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Emergency goalie has 'ton of fun' playing for Blackhawks

36-year-old accountant has to finish win against Jets

by Tracey Myers @TraMyers_NHL / NHL.com Staff Writer

CHICAGO -- Scott Foster didn't expect his Thursday to end like this.

The 36-year-old accountant from Oak Park, Illinois has gone to about 15 Chicago Blackhawks games this season as an emergency goaltender.

The first surprise Thursday came when he was about a block away from United Center, when he was told he'd be dressing for the game against the Winnipeg Jets. The second surprise came about six minutes into the third period when starting goaltender Colin Delia was injured and Foster had to go in.

 

[RELATED: Emergency goalie Scott Foster played for Blackhawks | Blackhawks top Jets]

 

"I don't think I heard anything other than 'Put your helmet on,'" Foster said.

Foster made seven saves and did not allow a goal playing 14:01 in the 6-2 win. Delia, who left the game with cramping, got the win in his NHL debut by saving 25 of 27 shots. But Foster, who plays in a league at Johnny's IceHouse West, the Blackhawks' former practice rink about a mile from United Center, got an incredible experience.

Tweet from @AndyGlockner: Sports photo of the year? From @johnnysicehouse (where Scott Foster plays in men's leagues), some rec league players watching Foster play for the Blackhawks. pic.twitter.com/6CbLIAE56k

"I'm an accountant by day," Foster said. "So a few hours ago I was sitting on my computer typing on a 10-key, and now I'm standing in front of you guys just finished 14-1/2 minutes of NHL hockey."

Foster played 55 games for Western Michigan from 2002-06. He is the first emergency goaltender to play in an NHL game since Jorge Alves, an equipment manager for the Carolina Hurricanes, played eight seconds in a 3-1 loss to the Tampa Bay Lightning on Dec. 31, 2016.

Video: Scott Foster on first NHL game

It's the second time recently the Blackhawks have had to dress an emergency goaltender. Eric Semborski, 23, was a backup to Scott Darling against the Philadelphia Flyers when Corey Crawford had an appendectomy on Dec. 3, 2016.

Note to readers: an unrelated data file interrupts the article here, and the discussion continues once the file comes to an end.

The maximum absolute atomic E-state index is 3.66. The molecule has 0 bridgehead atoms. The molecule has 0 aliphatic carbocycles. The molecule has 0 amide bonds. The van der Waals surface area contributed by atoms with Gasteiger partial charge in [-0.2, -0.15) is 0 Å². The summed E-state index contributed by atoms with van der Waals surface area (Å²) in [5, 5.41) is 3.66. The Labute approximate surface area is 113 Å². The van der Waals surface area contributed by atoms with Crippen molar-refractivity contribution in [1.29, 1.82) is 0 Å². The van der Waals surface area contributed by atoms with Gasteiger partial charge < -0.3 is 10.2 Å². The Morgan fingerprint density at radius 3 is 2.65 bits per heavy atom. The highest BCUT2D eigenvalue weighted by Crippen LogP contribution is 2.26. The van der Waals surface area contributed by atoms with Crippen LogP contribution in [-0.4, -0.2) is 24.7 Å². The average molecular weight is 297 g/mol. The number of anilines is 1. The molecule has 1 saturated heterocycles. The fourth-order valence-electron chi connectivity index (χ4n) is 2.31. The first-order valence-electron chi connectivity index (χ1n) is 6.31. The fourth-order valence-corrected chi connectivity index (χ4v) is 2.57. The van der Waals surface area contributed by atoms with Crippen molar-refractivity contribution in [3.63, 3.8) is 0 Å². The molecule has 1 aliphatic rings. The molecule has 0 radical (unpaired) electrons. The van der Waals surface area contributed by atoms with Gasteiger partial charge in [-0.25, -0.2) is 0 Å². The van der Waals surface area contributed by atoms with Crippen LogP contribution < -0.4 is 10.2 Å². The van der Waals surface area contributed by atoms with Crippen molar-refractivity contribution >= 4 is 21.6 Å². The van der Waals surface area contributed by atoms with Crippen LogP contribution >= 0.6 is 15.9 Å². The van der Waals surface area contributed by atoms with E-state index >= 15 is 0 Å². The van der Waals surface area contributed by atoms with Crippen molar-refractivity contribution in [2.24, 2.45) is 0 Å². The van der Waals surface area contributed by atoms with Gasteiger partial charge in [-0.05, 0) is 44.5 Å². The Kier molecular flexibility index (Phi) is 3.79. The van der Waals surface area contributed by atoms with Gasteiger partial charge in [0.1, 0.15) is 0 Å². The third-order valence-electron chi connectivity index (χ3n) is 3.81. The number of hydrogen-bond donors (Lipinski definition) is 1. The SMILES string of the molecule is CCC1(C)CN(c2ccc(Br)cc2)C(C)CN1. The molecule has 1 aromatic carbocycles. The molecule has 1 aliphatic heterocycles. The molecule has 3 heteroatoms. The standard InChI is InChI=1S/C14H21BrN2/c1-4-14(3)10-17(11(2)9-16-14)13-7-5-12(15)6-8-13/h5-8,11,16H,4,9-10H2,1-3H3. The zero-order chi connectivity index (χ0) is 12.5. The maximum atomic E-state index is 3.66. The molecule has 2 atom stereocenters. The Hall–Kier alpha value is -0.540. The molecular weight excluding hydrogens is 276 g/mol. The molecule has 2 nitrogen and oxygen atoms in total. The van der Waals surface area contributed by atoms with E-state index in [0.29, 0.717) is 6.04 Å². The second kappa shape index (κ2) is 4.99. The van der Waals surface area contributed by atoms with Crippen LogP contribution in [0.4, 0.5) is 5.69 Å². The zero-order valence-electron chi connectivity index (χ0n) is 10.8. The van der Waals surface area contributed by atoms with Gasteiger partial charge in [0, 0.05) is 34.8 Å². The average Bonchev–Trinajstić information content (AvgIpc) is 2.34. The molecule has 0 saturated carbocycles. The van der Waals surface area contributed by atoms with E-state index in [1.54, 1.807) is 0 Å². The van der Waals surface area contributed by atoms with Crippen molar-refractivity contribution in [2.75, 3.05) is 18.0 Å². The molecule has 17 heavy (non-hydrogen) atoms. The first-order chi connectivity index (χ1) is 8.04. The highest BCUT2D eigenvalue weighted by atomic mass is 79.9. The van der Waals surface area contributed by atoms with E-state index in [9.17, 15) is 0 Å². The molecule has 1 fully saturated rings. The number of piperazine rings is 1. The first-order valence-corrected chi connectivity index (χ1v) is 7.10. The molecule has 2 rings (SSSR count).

Anton Forsberg was expected to start against the Jets but sustained a lower-body injury before the game. Delia left with cramps 5:59 into the third period and Foster hurriedly prepared and took a quick warmup. Quenneville was laughing and smiling as Foster came out of the tunnel.

"I think I would too," Foster said.

One minute later, he made his first save on a wrist shot by Tyler Myers and later made a highlight-worthy save on Paul Stastny. With every save he made, the crowd got louder, at one point chanting, "Foster! Foster!"

"Opening day for baseball, but we had to go to the bullpen a couple times today," Quenneville said. "One of those interesting things you don't see very often. What a moment for him."

Tweet from @PR_NHL: Teams w/ two goalies making their NHL debut in the same game, (modern era, 1943-44):@NHLBlackhawks: Collin Delia, Scott Foster (2017-18)NJD: Karl Friesen, Chris Terreri (1986-87)BOS: Marco Baron, James Stewart Jr. (1979-80)#NHLStats pic.twitter.com/dzA9uvMjho

Blackhawks defenseman Brent Seabrook, playing in his 1,000th NHL game, said he didn't mind playing second fiddle to Foster.

"[Patrick Sharp] was just laughing about it, saying it just sums up my career in a nutshell. My night and Scottie comes in and steals the spotlight," Seabrook said. "It was great. It was pretty cool to see him go in there. The guys were saying when he was sitting in the locker room, there he was as cool as a cucumber, and he just went out there and … took a few shots. I was like, 'Oh, this guy looks pretty good.' He was great. I think the boys were doing everything they could to help him out and he made some big saves and it was a fun night."

Video: Scott Foster steps in goal for the Blackhawks

Foster will be back at work Friday. He said jokingly that he'll tell his friends, "I made about 30 saves in a 1-0 win."

It wasn't how Foster expected his Thursday to go, but he now has an experience he'll never forget.

"There's always a chance," Foster said. "You come to enough games, guys do get hurt. You just don't think that it's going to happen to you. This is something that no one can ever take away from me. It's something I can go home and tell my kids and they can tell their friends and whatnot. Just a ton of fun and a lot of good memories."

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